Getting Started

Companion Planting

Companion Planting
If you want to garden organically and ditch chemicals but still improve yields, companion planting is very important. It's all about establishing groups of plants that are beneficial to each other. An old idea, it was largely forgotten in the years where gardeners relied heavily on pesticides, but as more people want to go back to natural methods, companion planting has been rediscovered.
Some plants may protect crops from pests by repelling them or confusing them with their scent; others improve pollination by attracting bees and other pollinators; others encourage predators that eat pests. Some plants may also act as 'sacrificial plants' to attract pests away from crops.

As well as improving your crops, companion planting also makes your garden a much healthier, diverse ecosystem. By creating a favourable environment for your plants, you’ll enhance the entire food chain, with more insects, invertebrates, small mammals and birds.

Companion planting can be done in the smallest of spaces, even if you just have a couple of containers - a pot of tomatoes paired with basil will be beneficial to each other and look good.

Here are some successful companion plants - remember to plant them alongside the crops they are protecting:
  • Dill (Anethum graveolens): Attracts tiny beneficial wasps that control cabbage pests.
  • Sweet alyssum (Lobularia maritima): The tiny perfumed flowers attract many beneficial insects that prey on potato pests.
  • Nasturtium (Tropaeolum): Not only edible but one of the biggest pest attractors. Especially good around cucumbers, French and runner beans. Cabbage white butterflies will lay their eggs on Nasturtiums, keeping caterpillars away from brassicas.
  • Garlic chives (Allium tuberosum): Its strong scent confuses and deters the carrot root fly, which can normally smell carrots from up to a mile away.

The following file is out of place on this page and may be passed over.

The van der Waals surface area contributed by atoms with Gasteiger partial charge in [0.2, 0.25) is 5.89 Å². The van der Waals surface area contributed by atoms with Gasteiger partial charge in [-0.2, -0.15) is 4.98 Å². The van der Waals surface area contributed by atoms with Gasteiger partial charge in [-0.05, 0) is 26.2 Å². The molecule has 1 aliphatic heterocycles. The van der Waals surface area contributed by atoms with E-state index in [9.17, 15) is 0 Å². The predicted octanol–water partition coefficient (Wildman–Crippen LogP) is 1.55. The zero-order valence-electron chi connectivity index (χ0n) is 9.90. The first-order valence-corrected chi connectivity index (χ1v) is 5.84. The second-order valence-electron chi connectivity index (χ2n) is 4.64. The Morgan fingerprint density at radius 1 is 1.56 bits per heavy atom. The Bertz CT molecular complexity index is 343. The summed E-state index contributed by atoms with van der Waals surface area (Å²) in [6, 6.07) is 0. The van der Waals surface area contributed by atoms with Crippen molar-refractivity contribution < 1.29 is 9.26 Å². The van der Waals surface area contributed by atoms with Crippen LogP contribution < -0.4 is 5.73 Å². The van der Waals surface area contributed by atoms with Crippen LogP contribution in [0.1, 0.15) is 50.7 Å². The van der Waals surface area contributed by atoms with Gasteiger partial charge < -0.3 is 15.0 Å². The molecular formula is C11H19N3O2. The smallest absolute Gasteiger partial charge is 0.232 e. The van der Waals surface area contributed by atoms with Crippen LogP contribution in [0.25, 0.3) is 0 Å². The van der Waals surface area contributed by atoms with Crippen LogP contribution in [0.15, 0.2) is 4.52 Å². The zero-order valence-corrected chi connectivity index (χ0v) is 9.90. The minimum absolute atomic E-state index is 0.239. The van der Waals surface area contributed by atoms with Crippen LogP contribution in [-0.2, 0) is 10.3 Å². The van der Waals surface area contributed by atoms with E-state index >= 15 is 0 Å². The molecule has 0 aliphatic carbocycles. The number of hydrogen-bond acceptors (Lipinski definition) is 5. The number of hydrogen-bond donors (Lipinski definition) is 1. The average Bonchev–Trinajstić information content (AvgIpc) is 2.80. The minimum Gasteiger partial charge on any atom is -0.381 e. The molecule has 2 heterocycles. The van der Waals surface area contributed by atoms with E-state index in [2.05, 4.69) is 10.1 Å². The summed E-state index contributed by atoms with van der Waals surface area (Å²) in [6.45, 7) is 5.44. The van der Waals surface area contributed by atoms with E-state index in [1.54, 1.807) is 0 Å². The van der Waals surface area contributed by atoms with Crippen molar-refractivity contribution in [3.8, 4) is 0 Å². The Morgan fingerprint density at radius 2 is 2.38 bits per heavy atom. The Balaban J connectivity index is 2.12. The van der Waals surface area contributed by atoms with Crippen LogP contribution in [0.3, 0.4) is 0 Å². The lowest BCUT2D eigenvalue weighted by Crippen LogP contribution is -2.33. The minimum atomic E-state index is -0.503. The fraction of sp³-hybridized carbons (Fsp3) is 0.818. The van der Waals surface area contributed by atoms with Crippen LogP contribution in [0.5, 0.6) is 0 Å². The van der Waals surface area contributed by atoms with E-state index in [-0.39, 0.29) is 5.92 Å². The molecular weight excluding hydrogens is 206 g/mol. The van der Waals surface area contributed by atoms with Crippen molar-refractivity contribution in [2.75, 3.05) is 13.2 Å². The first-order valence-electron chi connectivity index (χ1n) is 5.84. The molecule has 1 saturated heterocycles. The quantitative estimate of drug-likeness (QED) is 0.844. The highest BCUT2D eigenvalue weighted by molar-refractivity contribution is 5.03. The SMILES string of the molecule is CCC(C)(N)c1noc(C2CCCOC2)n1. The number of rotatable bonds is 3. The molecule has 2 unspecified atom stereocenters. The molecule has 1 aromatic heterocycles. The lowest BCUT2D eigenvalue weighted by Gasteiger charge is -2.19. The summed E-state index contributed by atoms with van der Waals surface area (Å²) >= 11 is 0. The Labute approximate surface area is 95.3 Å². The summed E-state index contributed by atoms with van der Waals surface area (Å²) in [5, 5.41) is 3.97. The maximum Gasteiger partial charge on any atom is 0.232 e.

• Lavender (Lavandula angustifolia): Attracts bees, butterflies and hoverflies. Its strong scent can also deter aphids. Plant with carrots and leeks to confuse pests.
  • Wormwood (Artemisia absinthium): Its strong scent repels aphids and flea beetles and the yellow flowers attract hoverflies, lacewings and ladybirds.
  • French marigold (Tagetes paluta): Deters whitefly on tomatoes.
  • Pot marigold (Calendula officinalis): Lures aphids away from beans. Encourages ladybirds, lacewings and hoverflies to pollinate courgettes.
  • Sage (Salvia officinalis): The scent confuses brassica pests. Its blue flowers attract bees and hoverflies.
  • Borage (Borago officinalis): The attractive blue flowers are a magnet for pollinators. It can prevent attack from tomato hornworm and is said to improve the flavour of strawberries.
  • Thyme (Thymus vulgaris): Looks good as ground cover under roses and deters blackfly. Soak thyme leaves in water and spray on brassicas to prevent whitefly.
  • Fennel (Foeniculum vulgare): Produces yellow blooms that attract hoverflies, which prey on aphids.
  • Mint (Mentha spp.): Deters flea beetles on brassicas, carrot root fly, onion fly but grow in pots, as it is invasive.
  • Summer savory (Satureja hortensis): Helps to repel blackfly, a common pest of broads beans.Sweet peas (Lathyrus): Attracts pollinators to your runner beans (don’t eat pods of sweet peas though).
  • Basil (Ocimum basilicum): The strongly scented herb attracts greenfly and other aphids away from tomatoes. Basil reportedly improves tomato flavour.
  • Radishes: Attract leaf miners away from spinach, leaving the radish roots unharmed.
  • Chives and garlic: The alliums repels pests that eat rose petals and chrysanthemums.
  • Tomatoes: Repel the diamondback moth larvae, which eat cabbage leaves.

Mutually beneficial plant combinations:

  • Sweetcorn, squash and runner beans : The traditional Native American Indian growing system, known as the "Three Sisters". The runner beans grow up the sweetcorn stalks keeping them off the ground; the beans attract beneficial insects that prey on pests. The squash acts as a living mulch and spiny varieties deter predators.
  • Outdoor tomatoes and asparagus.
  • Borage and balm.
  • Carrots and spring onions: Sow spring onions among carrots - the smell of onion deters carrot root fly, while the scent of carrots wards off onion fly.
Carrots and leeks: The smell of leeks deters carrot root fly and carrots help to deter leek moth.

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